We should at least briefly describe the possibility of public promise defined in § 850 OZ. Such is defined in literature as a public declaration, that promises a benefit to a person satisfying conditions of the promise.26 The legislator did not create this institute for the purposes of the generally-wide offered contracts, although its literal reading seems to support such notion, but for small-scale promises (typical example is the search for missing home pet or help with looking for criminal). The main difference from situation of all free licenses (or in this situation not only free-all Internet-wide offers) is that the performance is supposed to be one-time performance.27 Such is certainly not offer of unlimited distribution of free work over the Internet.

2.2.4  Offer acceptance

Even though we would overcome the problem of offer without definite addressee in the free licenses (by any means, for example, by the Czech parliament having mercy on free movement and amending the Civil Code :-), there is still open another problem, which is an acceptance of such offer. According to § 43c(1) OZ, ``timely notice of the offer addressee, or other action, which could indicate accord with the offer is acceptance of the offer''.

The standard procedure of an offer acceptance includes notification from offeree to offerror about assent to the offer. It means, that for free licenses to be accepted by this standard method, all users would have to send to the author some notice expressing their acceptance with an offer provided to him in the form of free license. However, such method in the quantities typical to Internet would require thousands of e-mails for each version of the software (remember, there is no such thing as changed work, but only new pieces of work derived on the old one!). Moreover, some changes would have to be included in the free licenses (which is not possible without consent of theirs authors, who have authors rights on their text as well), because under current licenses users do not know, that there is such need of express assent to the free license (moreover, in many countries of the world, such assent is really not needed). Another question may arise, whether it is possible with sending one e-mail to more co-authors accept contract as well (again, remember, that Linux has hundreds core developers!).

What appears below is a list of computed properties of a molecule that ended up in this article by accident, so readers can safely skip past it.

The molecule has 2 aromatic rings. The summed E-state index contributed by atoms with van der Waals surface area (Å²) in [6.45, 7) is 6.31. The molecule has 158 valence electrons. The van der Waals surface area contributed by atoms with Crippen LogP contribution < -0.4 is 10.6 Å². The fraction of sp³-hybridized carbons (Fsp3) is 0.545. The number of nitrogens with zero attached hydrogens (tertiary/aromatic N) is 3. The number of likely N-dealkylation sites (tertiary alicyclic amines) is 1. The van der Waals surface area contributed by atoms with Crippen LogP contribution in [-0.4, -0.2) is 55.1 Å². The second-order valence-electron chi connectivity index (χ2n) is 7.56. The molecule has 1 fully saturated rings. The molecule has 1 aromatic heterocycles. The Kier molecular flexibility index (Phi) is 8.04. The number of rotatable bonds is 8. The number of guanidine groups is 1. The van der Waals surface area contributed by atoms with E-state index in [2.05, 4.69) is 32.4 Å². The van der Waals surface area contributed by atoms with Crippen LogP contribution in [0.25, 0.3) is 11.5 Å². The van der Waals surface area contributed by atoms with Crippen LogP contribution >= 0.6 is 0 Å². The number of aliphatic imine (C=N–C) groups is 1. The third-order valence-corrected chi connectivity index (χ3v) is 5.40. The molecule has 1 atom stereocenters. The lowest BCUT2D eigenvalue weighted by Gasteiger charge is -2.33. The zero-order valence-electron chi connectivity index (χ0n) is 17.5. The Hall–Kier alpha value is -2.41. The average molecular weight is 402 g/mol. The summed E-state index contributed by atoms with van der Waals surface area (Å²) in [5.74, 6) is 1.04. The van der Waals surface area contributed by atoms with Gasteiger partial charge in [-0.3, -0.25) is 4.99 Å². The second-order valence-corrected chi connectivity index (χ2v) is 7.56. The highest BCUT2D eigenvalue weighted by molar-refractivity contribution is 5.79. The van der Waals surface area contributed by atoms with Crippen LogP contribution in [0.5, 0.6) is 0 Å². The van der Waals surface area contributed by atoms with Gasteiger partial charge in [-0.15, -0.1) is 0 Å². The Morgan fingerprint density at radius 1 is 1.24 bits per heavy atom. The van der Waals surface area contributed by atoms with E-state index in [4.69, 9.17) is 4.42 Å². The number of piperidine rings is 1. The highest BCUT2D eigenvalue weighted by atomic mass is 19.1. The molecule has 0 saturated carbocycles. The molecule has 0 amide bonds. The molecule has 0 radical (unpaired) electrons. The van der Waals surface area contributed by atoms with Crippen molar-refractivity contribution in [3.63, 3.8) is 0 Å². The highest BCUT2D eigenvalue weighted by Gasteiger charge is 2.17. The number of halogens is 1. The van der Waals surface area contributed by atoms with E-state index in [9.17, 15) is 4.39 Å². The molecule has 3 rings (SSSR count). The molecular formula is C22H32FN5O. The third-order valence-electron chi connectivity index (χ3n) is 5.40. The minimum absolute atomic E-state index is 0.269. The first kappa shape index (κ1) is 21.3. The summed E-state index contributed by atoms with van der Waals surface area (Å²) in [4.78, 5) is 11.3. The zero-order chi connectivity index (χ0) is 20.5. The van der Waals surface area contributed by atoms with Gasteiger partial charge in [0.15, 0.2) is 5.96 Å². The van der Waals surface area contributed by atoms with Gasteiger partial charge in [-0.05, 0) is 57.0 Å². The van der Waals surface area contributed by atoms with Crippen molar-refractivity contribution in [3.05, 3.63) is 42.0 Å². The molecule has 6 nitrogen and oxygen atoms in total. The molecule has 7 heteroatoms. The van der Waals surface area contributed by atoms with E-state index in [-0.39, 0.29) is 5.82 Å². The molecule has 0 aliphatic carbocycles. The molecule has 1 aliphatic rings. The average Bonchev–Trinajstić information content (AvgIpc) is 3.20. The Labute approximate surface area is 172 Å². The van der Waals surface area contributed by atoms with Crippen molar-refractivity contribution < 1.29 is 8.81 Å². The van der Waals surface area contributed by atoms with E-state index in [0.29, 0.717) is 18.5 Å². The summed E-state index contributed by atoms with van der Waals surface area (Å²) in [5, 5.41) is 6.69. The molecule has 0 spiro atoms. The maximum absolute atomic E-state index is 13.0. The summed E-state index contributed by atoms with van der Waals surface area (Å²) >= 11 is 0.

Therefore, there must be other way to make legally binding contract by accepting an offer. There already is such way and the provision of the law establishing such possibility is emphasized in the last quotation from Civil Code above. This kind of contract acceptance (called ``acceptance by a deed'') is in the practice concluded by offeree's sending actual performance asked for by the offerror rather than mere sending of acceptance notice. For example, merchant in hazelnuts responds to order by sending particular shipment of nuts in ordered quality etc. rather than by promise to ship nuts in future, which is real meaning of acceptance. When applied to free work distributed over the Internet, this kind of acceptance would be satisfied by user's mere use of the work, or by her creation of the work derived from the original free work. Moreover, from the procedural point of view, creation of derived work based on the original one is better, because by such user releases to public hard evidence about his use of original work.

However, such kind of acceptance does lead to yet another pitfall. The last issue in non-synchronized formation of contract is the question of finding the moment when the contract was actually executed. The Civil Code in § 43c(2) states, that ``timely acceptance of the contract is effective in the moment, when expression of assent with the content of the offer is receipt by the offerror.'' So, there is another problem for Internet-based contracts. In the abovementioned case of hazelnuts, the problem is usually non-existent, because offerror is informed about offeree's acceptance of the contract by receiving a shipment of ordered nuts. However, authors of Internet distributed works in most cases never receive any information about users acceptance of the free work (again, consider situation of poor Linus Torvalds, when he would have to be informed about every user of Linux). However, without such notification the contract has never been executed according to the Czech law.